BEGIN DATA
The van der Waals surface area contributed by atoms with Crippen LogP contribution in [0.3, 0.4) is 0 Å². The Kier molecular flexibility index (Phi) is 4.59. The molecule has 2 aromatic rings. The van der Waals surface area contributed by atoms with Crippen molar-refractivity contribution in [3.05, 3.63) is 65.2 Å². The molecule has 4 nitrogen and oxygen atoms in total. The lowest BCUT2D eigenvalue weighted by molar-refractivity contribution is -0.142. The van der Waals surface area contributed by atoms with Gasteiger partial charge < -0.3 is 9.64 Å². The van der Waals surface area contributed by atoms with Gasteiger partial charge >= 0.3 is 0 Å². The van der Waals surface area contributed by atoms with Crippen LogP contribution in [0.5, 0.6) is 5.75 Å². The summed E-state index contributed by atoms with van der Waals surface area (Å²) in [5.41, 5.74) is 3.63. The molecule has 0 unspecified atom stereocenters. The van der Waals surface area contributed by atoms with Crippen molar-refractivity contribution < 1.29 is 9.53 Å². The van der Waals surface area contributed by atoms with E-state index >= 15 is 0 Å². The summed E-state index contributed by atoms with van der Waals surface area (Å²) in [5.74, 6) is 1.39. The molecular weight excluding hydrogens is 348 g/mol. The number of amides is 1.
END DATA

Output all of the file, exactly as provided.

The van der Waals surface area contributed by atoms with Crippen LogP contribution in [0.3, 0.4) is 0 Å². The Kier molecular flexibility index (Phi) is 4.59. The molecule has 2 aromatic rings. The van der Waals surface area contributed by atoms with Crippen molar-refractivity contribution in [3.05, 3.63) is 65.2 Å². The molecule has 4 nitrogen and oxygen atoms in total. The lowest BCUT2D eigenvalue weighted by molar-refractivity contribution is -0.142. The van der Waals surface area contributed by atoms with Gasteiger partial charge < -0.3 is 9.64 Å². The van der Waals surface area contributed by atoms with Gasteiger partial charge >= 0.3 is 0 Å². The van der Waals surface area contributed by atoms with Crippen LogP contribution in [0.5, 0.6) is 5.75 Å². The summed E-state index contributed by atoms with van der Waals surface area (Å²) in [5.41, 5.74) is 3.63. The molecule has 0 unspecified atom stereocenters. The van der Waals surface area contributed by atoms with Crippen molar-refractivity contribution < 1.29 is 9.53 Å². The van der Waals surface area contributed by atoms with E-state index >= 15 is 0 Å². The summed E-state index contributed by atoms with van der Waals surface area (Å²) in [5.74, 6) is 1.39. The molecular weight excluding hydrogens is 348 g/mol. The number of amides is 1.